Category of Bristled Grassbird
Bristled Grassbird is a small passerine bird in the monotypic genus Chaetornis. Also known as the Bristled Grass Warbler, this species is endemic to the Indian states, where it is patchily distributed in India, Pakistan, and Nepal.
Habitat of Bristled Grassbird
Bristled Grassbird insectivorous birds skulk in dense and tall grasslands, often in marshy areas, habitats that are threatened by human activities. Formerly considered to be sedentary, the species may be migratory, moving south and east in the Indian peninsula during winter and returning to their breeding grounds in the northern plains south of the Himalayas.
Structure of Bristled Grassbird
Bristled Grassbird is large and brownish with broad dark streaks to the feathers of the crown and back and can appear almost babbler-like in appearance (easily mistaken for common babbler). The tail is graduated with white tips to the feathers. The rachis of the tail feathers is dark and there are dark ribs to the feathers. The bill is strong. The tarsus is brown and the bill is black with the lower mandible tipped bluish grey. They have a buff supercilium (brow) and have a pale unmarked underside.
Uniqueness of Bristled Grassbird
Bristled Grassbird in the warbler family is distinctive in having a bare patch of skin in front of the eyes (the lores) on which a vertical row of five stiff rictal bristles arise and face forward. The generic name Chaetornis is derived from Greek chaeto for bristles and ornis for bird. The bare skin is flexible and it is thought that the bristles provide protection to the eye as the bird scampers between the dense and rough grass by folding back and forming a kind of cage or visor over the eye. The feathers on the breast are stiff and in some individuals the tips are dark giving it a necklaced appearance. The sexes are similar in plumage.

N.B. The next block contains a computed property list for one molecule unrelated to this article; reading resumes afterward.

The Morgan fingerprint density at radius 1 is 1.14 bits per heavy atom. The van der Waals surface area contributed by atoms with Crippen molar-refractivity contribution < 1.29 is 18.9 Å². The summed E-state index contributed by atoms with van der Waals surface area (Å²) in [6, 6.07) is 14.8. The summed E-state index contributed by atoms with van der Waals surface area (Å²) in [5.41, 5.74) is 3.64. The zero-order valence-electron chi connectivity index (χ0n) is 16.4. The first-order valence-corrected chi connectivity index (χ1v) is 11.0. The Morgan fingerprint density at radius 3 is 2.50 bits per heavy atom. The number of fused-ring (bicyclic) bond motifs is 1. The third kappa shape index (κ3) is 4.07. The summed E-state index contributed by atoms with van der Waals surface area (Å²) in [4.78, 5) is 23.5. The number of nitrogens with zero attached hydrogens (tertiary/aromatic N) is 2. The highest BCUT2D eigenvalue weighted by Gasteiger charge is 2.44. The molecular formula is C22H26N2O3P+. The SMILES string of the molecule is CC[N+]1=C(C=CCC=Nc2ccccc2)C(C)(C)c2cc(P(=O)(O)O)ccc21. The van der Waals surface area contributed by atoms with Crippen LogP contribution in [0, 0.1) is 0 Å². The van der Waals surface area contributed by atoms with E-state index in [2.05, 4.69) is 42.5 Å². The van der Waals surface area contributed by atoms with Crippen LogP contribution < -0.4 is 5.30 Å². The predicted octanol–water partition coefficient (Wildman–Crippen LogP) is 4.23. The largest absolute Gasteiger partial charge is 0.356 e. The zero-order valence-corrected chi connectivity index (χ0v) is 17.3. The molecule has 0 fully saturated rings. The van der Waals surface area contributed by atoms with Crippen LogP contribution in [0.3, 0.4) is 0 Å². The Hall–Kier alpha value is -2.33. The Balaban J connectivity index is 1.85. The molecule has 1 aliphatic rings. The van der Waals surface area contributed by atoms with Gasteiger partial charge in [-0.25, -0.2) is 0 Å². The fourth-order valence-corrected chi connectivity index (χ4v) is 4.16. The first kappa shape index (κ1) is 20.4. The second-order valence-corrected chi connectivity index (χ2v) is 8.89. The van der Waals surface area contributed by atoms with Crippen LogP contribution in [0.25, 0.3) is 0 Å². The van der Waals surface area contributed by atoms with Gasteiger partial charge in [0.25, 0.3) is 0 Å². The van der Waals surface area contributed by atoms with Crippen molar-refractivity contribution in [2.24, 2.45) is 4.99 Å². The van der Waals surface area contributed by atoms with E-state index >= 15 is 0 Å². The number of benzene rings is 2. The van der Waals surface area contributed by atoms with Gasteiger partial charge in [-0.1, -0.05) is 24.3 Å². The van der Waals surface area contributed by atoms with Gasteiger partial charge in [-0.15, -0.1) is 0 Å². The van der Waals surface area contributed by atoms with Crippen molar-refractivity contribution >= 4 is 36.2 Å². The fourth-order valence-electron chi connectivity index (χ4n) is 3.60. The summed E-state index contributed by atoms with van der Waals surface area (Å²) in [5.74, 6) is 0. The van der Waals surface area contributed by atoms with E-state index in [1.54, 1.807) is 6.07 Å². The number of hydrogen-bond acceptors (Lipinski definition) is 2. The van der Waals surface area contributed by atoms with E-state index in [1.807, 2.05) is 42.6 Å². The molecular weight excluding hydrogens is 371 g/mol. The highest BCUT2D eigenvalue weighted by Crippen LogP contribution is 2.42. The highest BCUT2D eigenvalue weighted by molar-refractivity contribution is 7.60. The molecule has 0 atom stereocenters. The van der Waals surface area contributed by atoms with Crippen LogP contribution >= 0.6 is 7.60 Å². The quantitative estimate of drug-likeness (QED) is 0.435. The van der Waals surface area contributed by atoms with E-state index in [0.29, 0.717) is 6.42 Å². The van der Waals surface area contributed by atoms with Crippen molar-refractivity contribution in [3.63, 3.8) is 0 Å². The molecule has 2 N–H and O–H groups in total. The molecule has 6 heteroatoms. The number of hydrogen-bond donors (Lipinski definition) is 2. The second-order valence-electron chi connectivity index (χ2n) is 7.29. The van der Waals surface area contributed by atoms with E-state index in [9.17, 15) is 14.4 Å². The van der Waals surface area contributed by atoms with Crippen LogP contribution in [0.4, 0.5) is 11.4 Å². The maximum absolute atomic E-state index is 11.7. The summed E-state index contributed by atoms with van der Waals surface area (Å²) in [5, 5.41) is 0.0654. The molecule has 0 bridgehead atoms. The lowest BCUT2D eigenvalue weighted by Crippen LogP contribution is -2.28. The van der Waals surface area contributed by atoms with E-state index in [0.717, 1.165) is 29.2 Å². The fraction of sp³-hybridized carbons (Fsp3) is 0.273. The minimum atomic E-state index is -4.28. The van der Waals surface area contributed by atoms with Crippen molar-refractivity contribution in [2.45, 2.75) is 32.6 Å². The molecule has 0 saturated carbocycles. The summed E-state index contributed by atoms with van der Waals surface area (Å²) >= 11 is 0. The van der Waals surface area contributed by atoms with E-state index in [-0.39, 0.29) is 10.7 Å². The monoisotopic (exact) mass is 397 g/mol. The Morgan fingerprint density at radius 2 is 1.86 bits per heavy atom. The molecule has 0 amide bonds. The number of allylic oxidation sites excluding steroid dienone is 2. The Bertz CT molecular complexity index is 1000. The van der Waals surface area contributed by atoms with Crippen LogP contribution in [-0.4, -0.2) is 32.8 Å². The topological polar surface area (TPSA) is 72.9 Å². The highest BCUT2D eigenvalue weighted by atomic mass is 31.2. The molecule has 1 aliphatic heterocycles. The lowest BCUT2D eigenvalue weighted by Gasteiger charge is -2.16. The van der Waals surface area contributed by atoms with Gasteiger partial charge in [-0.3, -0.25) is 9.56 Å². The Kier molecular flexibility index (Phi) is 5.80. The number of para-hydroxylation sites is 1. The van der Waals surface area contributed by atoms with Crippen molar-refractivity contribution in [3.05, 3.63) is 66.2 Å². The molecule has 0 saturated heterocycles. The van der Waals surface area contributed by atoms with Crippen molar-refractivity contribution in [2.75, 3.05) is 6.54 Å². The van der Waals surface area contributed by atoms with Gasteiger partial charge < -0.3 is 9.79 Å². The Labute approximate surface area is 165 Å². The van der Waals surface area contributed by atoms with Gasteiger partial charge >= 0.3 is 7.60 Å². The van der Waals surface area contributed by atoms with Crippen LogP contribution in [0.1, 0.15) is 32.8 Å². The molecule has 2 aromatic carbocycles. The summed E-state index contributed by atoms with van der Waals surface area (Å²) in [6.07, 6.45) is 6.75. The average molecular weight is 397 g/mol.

Concentration of Bristled Grassbird
The concentration of Bristled Grassbird in which the species occurs is tall grass-covered marshlands. The distribution range is mainly in the northern part of the Indian Subcontinent. Formerly described as common in at least Gujarat, Andhra Pradesh, West Bengal, Odisha, Lahore (where they bred in the Rakh area parts of Bangladesh, and Nepal.
Threats to Bristled Grassbird
Bristled Grassbird is threatened by the destruction of grassland and marshland habitats. The species was thought to be mainly sedentary with movements related to the rains but they may be migratory, breeding along the riverine plains south of the Himalayan Mountain Range and wintering further east and south in the peninsula of India.
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